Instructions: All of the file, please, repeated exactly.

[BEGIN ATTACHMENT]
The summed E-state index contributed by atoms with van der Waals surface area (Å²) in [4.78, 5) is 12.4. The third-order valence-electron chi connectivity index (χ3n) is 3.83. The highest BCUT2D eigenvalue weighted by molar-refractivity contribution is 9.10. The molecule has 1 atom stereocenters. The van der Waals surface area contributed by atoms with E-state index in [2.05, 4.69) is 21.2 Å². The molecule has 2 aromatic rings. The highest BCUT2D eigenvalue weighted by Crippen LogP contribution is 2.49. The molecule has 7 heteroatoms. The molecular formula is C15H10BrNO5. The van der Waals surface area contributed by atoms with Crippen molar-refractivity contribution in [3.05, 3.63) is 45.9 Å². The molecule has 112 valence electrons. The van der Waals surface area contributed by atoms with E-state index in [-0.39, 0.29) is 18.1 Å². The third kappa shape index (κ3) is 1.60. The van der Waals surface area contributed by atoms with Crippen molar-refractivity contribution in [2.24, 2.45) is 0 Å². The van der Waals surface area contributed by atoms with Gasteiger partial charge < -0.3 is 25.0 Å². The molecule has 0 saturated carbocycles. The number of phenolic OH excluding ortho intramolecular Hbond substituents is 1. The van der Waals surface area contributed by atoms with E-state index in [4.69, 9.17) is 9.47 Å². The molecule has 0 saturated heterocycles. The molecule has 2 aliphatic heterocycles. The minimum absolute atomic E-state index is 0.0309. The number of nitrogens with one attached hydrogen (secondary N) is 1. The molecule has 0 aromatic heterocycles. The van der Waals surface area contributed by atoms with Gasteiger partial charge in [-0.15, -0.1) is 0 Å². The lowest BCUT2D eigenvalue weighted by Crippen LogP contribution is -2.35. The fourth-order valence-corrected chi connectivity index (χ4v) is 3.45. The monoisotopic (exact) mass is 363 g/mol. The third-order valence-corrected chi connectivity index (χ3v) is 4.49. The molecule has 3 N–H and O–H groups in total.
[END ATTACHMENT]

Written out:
The summed E-state index contributed by atoms with van der Waals surface area (Å²) in [4.78, 5) is 12.4. The third-order valence-electron chi connectivity index (χ3n) is 3.83. The highest BCUT2D eigenvalue weighted by molar-refractivity contribution is 9.10. The molecule has 1 atom stereocenters. The van der Waals surface area contributed by atoms with E-state index in [2.05, 4.69) is 21.2 Å². The molecule has 2 aromatic rings. The highest BCUT2D eigenvalue weighted by Crippen LogP contribution is 2.49. The molecule has 7 heteroatoms. The molecular formula is C15H10BrNO5. The van der Waals surface area contributed by atoms with Crippen molar-refractivity contribution in [3.05, 3.63) is 45.9 Å². The molecule has 112 valence electrons. The van der Waals surface area contributed by atoms with E-state index in [-0.39, 0.29) is 18.1 Å². The third kappa shape index (κ3) is 1.60. The van der Waals surface area contributed by atoms with Crippen molar-refractivity contribution in [2.24, 2.45) is 0 Å². The van der Waals surface area contributed by atoms with Gasteiger partial charge < -0.3 is 25.0 Å². The molecule has 0 saturated carbocycles. The number of phenolic OH excluding ortho intramolecular Hbond substituents is 1. The van der Waals surface area contributed by atoms with E-state index in [4.69, 9.17) is 9.47 Å². The molecule has 0 saturated heterocycles. The molecule has 2 aliphatic heterocycles. The minimum absolute atomic E-state index is 0.0309. The number of nitrogens with one attached hydrogen (secondary N) is 1. The molecule has 0 aromatic heterocycles. The van der Waals surface area contributed by atoms with Gasteiger partial charge in [-0.15, -0.1) is 0 Å². The lowest BCUT2D eigenvalue weighted by Crippen LogP contribution is -2.35. The fourth-order valence-corrected chi connectivity index (χ4v) is 3.45. The monoisotopic (exact) mass is 363 g/mol. The third-order valence-corrected chi connectivity index (χ3v) is 4.49. The molecule has 3 N–H and O–H groups in total.